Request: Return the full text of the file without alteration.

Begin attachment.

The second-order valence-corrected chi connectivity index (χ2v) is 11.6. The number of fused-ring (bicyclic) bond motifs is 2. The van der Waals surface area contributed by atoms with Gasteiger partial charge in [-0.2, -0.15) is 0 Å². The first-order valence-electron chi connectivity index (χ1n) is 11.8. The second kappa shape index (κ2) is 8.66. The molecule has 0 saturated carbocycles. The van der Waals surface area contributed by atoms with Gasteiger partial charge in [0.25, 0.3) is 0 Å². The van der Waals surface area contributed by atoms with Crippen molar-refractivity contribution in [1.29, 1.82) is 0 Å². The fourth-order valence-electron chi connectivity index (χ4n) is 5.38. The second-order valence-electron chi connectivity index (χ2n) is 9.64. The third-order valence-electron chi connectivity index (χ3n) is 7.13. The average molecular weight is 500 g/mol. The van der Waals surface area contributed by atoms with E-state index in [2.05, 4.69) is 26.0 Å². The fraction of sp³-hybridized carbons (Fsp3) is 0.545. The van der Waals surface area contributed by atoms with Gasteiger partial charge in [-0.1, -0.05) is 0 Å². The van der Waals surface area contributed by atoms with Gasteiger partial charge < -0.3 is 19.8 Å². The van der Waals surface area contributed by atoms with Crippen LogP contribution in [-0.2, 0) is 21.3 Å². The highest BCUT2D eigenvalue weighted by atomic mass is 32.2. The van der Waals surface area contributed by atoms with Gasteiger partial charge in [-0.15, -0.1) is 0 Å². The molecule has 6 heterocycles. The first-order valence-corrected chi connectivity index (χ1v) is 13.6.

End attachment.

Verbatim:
The second-order valence-corrected chi connectivity index (χ2v) is 11.6. The number of fused-ring (bicyclic) bond motifs is 2. The van der Waals surface area contributed by atoms with Gasteiger partial charge in [-0.2, -0.15) is 0 Å². The first-order valence-electron chi connectivity index (χ1n) is 11.8. The second kappa shape index (κ2) is 8.66. The molecule has 0 saturated carbocycles. The van der Waals surface area contributed by atoms with Gasteiger partial charge in [0.25, 0.3) is 0 Å². The van der Waals surface area contributed by atoms with Crippen molar-refractivity contribution in [1.29, 1.82) is 0 Å². The fourth-order valence-electron chi connectivity index (χ4n) is 5.38. The second-order valence-electron chi connectivity index (χ2n) is 9.64. The third-order valence-electron chi connectivity index (χ3n) is 7.13. The average molecular weight is 500 g/mol. The van der Waals surface area contributed by atoms with E-state index in [2.05, 4.69) is 26.0 Å². The fraction of sp³-hybridized carbons (Fsp3) is 0.545. The van der Waals surface area contributed by atoms with Gasteiger partial charge in [-0.1, -0.05) is 0 Å². The van der Waals surface area contributed by atoms with Gasteiger partial charge < -0.3 is 19.8 Å². The van der Waals surface area contributed by atoms with Crippen LogP contribution in [-0.2, 0) is 21.3 Å². The highest BCUT2D eigenvalue weighted by atomic mass is 32.2. The van der Waals surface area contributed by atoms with Gasteiger partial charge in [-0.15, -0.1) is 0 Å². The molecule has 6 heterocycles. The first-order valence-corrected chi connectivity index (χ1v) is 13.6.